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A Brief History of Horley

Today Horley is a small but busy town of around 23,000 people situated almost half way between London and Brighton at the southernmost point of the County of Surrey. It is mainly residential and sits astride both the main line railway and the A23 main road and close by London Gatwick Airport.

Description: 1816 Horley Town MapHorley lies on what is known as the Weald that consists mainly of heavy clay soil, a few miles south of the chalk North Downs. The local area was thought to have been at one time densely forested so early settlers preferred to live on the drier Downs. They only penetrated the muddy and overgrown Weald during dry summer months, to feed their animals and to forage. When Christianity first came to southern England during Saxon times, Horley and its Manor came under the control of the Benedictine Abbey of St Peter at Chertsey, close by the River Thames. The Abbey also controlled many other manors on the North Downs, who in turn had claims on parts of Horley from earlier use of its land.

Following the Norman Conquest, Horley is not named in the 1086 Domesday Book as it is thought to be included within the northern manor returns. After the Dissolution of the Monastries in 1539, Horley Manor passed to Henry VIII who gave or sold it to various people until 1602, when it became the property of Christ's Hospital in London. A superb map of its purchase was produced in that year, the original of which is held today by the Guildhall Library in the City of London. This map clearly shows that Horley consisted of three separated settlements around the western and northern edges of a huge open common. One by St Bartholomew’s Church, parts of which are thought to be 14th century, along with today's Six Bells Public House of 15th century origin, another where the Watermill once stood by the River Mole, and the third, along the northern boundary of the common, today called Horley Row, where several other properties can be seen, dating back to the 15th and 16th centuries.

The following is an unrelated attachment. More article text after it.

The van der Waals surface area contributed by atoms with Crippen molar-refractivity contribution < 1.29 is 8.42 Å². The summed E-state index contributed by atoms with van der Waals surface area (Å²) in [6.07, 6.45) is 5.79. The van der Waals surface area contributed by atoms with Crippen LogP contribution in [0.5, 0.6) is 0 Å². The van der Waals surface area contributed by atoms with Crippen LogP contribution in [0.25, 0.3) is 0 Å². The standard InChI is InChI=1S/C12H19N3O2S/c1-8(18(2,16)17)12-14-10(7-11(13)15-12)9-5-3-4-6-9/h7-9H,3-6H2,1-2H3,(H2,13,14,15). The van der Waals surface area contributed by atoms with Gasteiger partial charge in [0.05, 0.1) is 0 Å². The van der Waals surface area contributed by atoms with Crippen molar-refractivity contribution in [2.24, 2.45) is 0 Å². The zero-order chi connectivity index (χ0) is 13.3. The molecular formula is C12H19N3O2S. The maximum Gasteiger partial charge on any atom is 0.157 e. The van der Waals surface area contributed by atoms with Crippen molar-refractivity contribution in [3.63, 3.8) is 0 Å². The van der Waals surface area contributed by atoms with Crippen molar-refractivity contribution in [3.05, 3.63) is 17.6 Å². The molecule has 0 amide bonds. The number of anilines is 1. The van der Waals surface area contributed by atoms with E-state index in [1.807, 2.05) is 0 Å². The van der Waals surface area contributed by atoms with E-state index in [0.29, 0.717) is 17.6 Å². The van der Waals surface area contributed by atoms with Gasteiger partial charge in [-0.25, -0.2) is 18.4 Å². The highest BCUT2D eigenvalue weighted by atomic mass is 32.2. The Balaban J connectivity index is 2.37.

By 1812 with a population of a little under 1000, the huge common was enclosed. New roads were planned and the intervening land sold. However, Horley changed little even when two of its planned roads were Turnpiked, one in 1809 and the other in 1816, to allow regular stage coach services to operate between London and Brighton. In 1841, the railway was laid across the common and the first Horley station came into operation to serve its population that had by then reached about 1500. In 1890 Gatwick Racecourse was opened just to the south of Horley where the Grand National was run during three years in World War 1. It closed in World War 2 and became part of wartime Gatwick airfield while Horley’s population had risen to around 8000 by 1940. Whereas agriculture was its main industry prior to World War 2, it changed rapidly after to become a dormitory town for London commuters and a place to house the growing workforce and associated businesses of Gatwick Airport. From its humble beginnings in 1930 as a recreational airfield, Gatwick first became a continental airport with its own terminal (now listed) building in 1936. Today it is the UK's second largest airport and handles over 30 million passengers a year.

Despite the fact that Horley is now mainly a residential town with business services and some light industry alongside Gatwick Airport, it is still situated within pleasant rural surroundings from which it originally evolved. Something its population remains keen to safeguard.

Brian Buss, July 2011